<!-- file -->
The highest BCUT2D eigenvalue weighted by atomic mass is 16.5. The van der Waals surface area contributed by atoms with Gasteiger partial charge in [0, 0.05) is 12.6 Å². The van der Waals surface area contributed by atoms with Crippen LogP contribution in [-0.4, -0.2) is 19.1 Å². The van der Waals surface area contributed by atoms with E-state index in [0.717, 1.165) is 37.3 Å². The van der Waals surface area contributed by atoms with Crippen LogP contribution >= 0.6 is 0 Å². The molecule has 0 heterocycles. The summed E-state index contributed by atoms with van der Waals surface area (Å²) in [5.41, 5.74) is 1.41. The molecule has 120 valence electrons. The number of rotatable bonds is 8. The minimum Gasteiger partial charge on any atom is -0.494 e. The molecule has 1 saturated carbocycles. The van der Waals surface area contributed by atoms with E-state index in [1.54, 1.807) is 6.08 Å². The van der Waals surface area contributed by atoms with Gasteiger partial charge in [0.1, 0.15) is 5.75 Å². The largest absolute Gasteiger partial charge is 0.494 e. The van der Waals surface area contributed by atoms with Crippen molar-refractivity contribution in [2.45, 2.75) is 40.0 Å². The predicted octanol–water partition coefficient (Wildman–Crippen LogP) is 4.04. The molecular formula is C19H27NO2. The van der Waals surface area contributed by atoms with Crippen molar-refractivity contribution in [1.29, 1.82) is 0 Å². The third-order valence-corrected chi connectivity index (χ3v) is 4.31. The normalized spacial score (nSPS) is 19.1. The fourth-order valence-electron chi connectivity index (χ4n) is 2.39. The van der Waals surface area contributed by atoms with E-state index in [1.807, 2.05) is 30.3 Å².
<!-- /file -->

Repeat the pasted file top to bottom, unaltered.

The highest BCUT2D eigenvalue weighted by atomic mass is 16.5. The van der Waals surface area contributed by atoms with Gasteiger partial charge in [0, 0.05) is 12.6 Å². The van der Waals surface area contributed by atoms with Crippen LogP contribution in [-0.4, -0.2) is 19.1 Å². The van der Waals surface area contributed by atoms with E-state index in [0.717, 1.165) is 37.3 Å². The van der Waals surface area contributed by atoms with Crippen LogP contribution >= 0.6 is 0 Å². The molecule has 0 heterocycles. The summed E-state index contributed by atoms with van der Waals surface area (Å²) in [5.41, 5.74) is 1.41. The molecule has 120 valence electrons. The number of rotatable bonds is 8. The minimum Gasteiger partial charge on any atom is -0.494 e. The molecule has 1 saturated carbocycles. The van der Waals surface area contributed by atoms with E-state index in [1.54, 1.807) is 6.08 Å². The van der Waals surface area contributed by atoms with Gasteiger partial charge in [0.1, 0.15) is 5.75 Å². The largest absolute Gasteiger partial charge is 0.494 e. The van der Waals surface area contributed by atoms with Crippen molar-refractivity contribution in [2.45, 2.75) is 40.0 Å². The predicted octanol–water partition coefficient (Wildman–Crippen LogP) is 4.04. The molecular formula is C19H27NO2. The van der Waals surface area contributed by atoms with Crippen molar-refractivity contribution in [1.29, 1.82) is 0 Å². The third-order valence-corrected chi connectivity index (χ3v) is 4.31. The normalized spacial score (nSPS) is 19.1. The fourth-order valence-electron chi connectivity index (χ4n) is 2.39. The van der Waals surface area contributed by atoms with E-state index in [1.807, 2.05) is 30.3 Å².